[ExI] State crackdown on Bitcoin?

James Clement clementlawyer at gmail.com
Sun Jun 23 23:36:29 UTC 2013

 Bitcoin Foundation Receives Cease And Desist Order From California

[Disclosure: Author serves on Board of Directors for Bitcoin Foundation.]

Directly following last month’s Bitcoin 2013 conference event in San Jose,
CA that brought decent revenue into the state, California’s Department of
Financial Institutions decided to issue a cease and desist warning to
conference organizer Bitcoin Foundation for allegedly engaging in the
business of money transmission without a license
proper authorization.

If found to be in violation of California Financial Code, penalties can be
severe ranging from $1,000 to $2,500 per violation per day plus criminal
prosecution which could result in fines and/or imprisonment. Additionally,
it is a felony violation of federal law to engage in the business of money
transmission without the appropriate state license or failure to register
with the U.S. Treasury Department. Convictions under the federal statute
are punishable by up to 5 years in prison and a $250,000 fine.
The Bitcoin Foundation is a nonprofit corporation registered in Washington,
D.C. with mailing address in Seattle, WA. As a nonprofit, its mission is to
standardize and promote the open source Bitcoin protocol and they receive
generous support from individuals and corporations to advance those
objectives.  The foundation also boasts significant international membership

One activity that the foundation does not engage in is the owning,
controlling, or conducting of money transmission business. Furthermore,
that activity would also be against the original charter of the foundation. As
general counsel for the Bitcoin Foundation, Patrick Murck has lead
responsibility for corresponding with the California Department of
Financial Institutions.

At this stage, it’s difficult to tell whether or not it was a general
blanket action and if other bitcoin-related entities received cease and
desist letters from California. If Bitcoin Foundation was not the only
recipient, then expect other companies to come forward in the days and
weeks ahead.

The issued letter was signed by State of California Senior Counsel Paul T.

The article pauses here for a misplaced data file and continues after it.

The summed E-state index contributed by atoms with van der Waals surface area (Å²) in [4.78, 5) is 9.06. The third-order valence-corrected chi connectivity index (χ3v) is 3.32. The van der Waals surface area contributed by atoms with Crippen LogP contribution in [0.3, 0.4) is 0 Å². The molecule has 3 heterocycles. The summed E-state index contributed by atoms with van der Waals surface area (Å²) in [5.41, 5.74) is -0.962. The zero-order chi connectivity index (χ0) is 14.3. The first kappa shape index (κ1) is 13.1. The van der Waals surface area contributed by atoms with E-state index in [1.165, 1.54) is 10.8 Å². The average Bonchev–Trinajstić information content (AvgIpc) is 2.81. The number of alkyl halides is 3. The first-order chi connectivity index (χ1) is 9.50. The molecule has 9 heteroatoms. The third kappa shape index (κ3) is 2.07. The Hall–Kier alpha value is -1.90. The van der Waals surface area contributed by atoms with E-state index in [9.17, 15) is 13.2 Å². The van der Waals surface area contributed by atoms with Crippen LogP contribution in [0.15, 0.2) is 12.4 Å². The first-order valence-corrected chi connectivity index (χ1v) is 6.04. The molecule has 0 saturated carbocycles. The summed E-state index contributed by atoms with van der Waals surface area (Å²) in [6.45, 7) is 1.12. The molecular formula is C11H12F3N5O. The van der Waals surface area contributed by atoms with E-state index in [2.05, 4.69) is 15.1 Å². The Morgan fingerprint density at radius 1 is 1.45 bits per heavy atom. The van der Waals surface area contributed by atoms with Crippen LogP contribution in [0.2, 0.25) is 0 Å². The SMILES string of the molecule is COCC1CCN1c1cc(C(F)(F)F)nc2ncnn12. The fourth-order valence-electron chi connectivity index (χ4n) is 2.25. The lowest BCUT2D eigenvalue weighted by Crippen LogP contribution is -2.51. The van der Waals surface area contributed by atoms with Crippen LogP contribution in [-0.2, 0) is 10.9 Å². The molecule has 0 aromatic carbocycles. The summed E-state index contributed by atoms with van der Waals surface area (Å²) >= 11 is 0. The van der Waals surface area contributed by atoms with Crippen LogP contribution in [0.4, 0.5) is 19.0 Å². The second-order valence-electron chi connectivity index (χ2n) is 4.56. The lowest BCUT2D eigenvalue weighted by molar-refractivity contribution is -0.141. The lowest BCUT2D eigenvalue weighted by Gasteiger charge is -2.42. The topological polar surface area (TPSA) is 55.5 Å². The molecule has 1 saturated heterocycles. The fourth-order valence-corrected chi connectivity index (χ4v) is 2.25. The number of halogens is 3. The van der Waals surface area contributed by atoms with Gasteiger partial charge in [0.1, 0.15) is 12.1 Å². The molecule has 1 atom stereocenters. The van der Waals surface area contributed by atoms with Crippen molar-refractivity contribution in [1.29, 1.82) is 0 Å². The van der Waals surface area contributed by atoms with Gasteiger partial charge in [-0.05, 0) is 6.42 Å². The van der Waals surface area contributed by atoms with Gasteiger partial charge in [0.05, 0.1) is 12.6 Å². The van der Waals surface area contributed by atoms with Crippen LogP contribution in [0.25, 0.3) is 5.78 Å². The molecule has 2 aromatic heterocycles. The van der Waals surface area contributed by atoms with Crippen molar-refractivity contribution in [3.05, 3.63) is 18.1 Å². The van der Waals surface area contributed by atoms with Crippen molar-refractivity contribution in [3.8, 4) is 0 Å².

Crayton and the letter was copied to Department of Financial Institutions
Deputy Commissioner Robert Venchiarutti, who also serves on the Board of
Directors of the Money Transmitter Regulators Association
ironically a national *nonprofit* organization dedicated to the efficient
and effective regulation of the money transmission industry.

Recently, the State of Illinois also issued
cease and desist letter to mobile payments processor Square for failing to
have the proper licensing in accordance with the state’s Transmitters of
Money Act. Prepaid card provider NetSpend and six other payments companies
also received  <http://digitaltransactions.net/news/story/3907>Illinois
cease and desist orders. If this practice grows among states, it could have
a potentially significant “chilling effect
on financial services innovation, especially upon lawful businesses that
are designing infrastructure to support and grow the Bitcoin technology.Freedom
of choice in currencies is probably the most important free speech issue of
our time.

For similar but not wholly unrelated reasons, the Electronic Frontier
Foundation and several law school clinics established the collaborative
archive*Chilling Effects Clearinghouse*
2001 to protect lawful online activity from harassing legal threats related
to intellectual property.

Harkening back to the saga
FaceCash and Aaron Greenspan, this new far-reaching action from
California’s financial regulator apparently now scoops up nonprofit
scientific and educational organizations. California, the cradle of
technological innovation and home to the inspiring Silicon Valley venture
capital community, is now focusing its sights on the futuristic Bitcoin.

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